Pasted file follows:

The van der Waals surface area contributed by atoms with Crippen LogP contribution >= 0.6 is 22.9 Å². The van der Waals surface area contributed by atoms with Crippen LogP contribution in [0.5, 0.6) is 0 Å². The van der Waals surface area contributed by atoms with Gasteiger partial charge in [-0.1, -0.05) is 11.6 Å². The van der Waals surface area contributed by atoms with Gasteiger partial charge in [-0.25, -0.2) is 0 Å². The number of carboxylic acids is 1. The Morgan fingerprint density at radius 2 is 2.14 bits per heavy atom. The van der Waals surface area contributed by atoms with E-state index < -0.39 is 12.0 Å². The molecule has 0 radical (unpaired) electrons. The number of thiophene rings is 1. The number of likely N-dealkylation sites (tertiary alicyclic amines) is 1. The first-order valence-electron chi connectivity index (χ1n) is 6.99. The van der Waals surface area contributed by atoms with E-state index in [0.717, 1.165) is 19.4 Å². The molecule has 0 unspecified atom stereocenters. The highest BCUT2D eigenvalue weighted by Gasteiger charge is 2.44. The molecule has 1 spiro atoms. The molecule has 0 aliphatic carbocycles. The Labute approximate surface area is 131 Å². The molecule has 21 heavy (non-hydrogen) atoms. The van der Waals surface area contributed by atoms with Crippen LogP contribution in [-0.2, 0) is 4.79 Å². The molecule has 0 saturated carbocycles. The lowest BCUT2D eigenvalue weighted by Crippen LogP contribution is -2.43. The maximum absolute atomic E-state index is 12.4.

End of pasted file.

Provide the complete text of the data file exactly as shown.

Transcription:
The van der Waals surface area contributed by atoms with Crippen LogP contribution >= 0.6 is 22.9 Å². The van der Waals surface area contributed by atoms with Crippen LogP contribution in [0.5, 0.6) is 0 Å². The van der Waals surface area contributed by atoms with Gasteiger partial charge in [-0.1, -0.05) is 11.6 Å². The van der Waals surface area contributed by atoms with Gasteiger partial charge in [-0.25, -0.2) is 0 Å². The number of carboxylic acids is 1. The Morgan fingerprint density at radius 2 is 2.14 bits per heavy atom. The van der Waals surface area contributed by atoms with E-state index < -0.39 is 12.0 Å². The molecule has 0 radical (unpaired) electrons. The number of thiophene rings is 1. The number of likely N-dealkylation sites (tertiary alicyclic amines) is 1. The first-order valence-electron chi connectivity index (χ1n) is 6.99. The van der Waals surface area contributed by atoms with E-state index in [0.717, 1.165) is 19.4 Å². The molecule has 0 unspecified atom stereocenters. The highest BCUT2D eigenvalue weighted by Gasteiger charge is 2.44. The molecule has 1 spiro atoms. The molecule has 0 aliphatic carbocycles. The Labute approximate surface area is 131 Å². The molecule has 21 heavy (non-hydrogen) atoms. The van der Waals surface area contributed by atoms with Crippen LogP contribution in [-0.2, 0) is 4.79 Å². The molecule has 0 saturated carbocycles. The lowest BCUT2D eigenvalue weighted by Crippen LogP contribution is -2.43. The maximum absolute atomic E-state index is 12.4.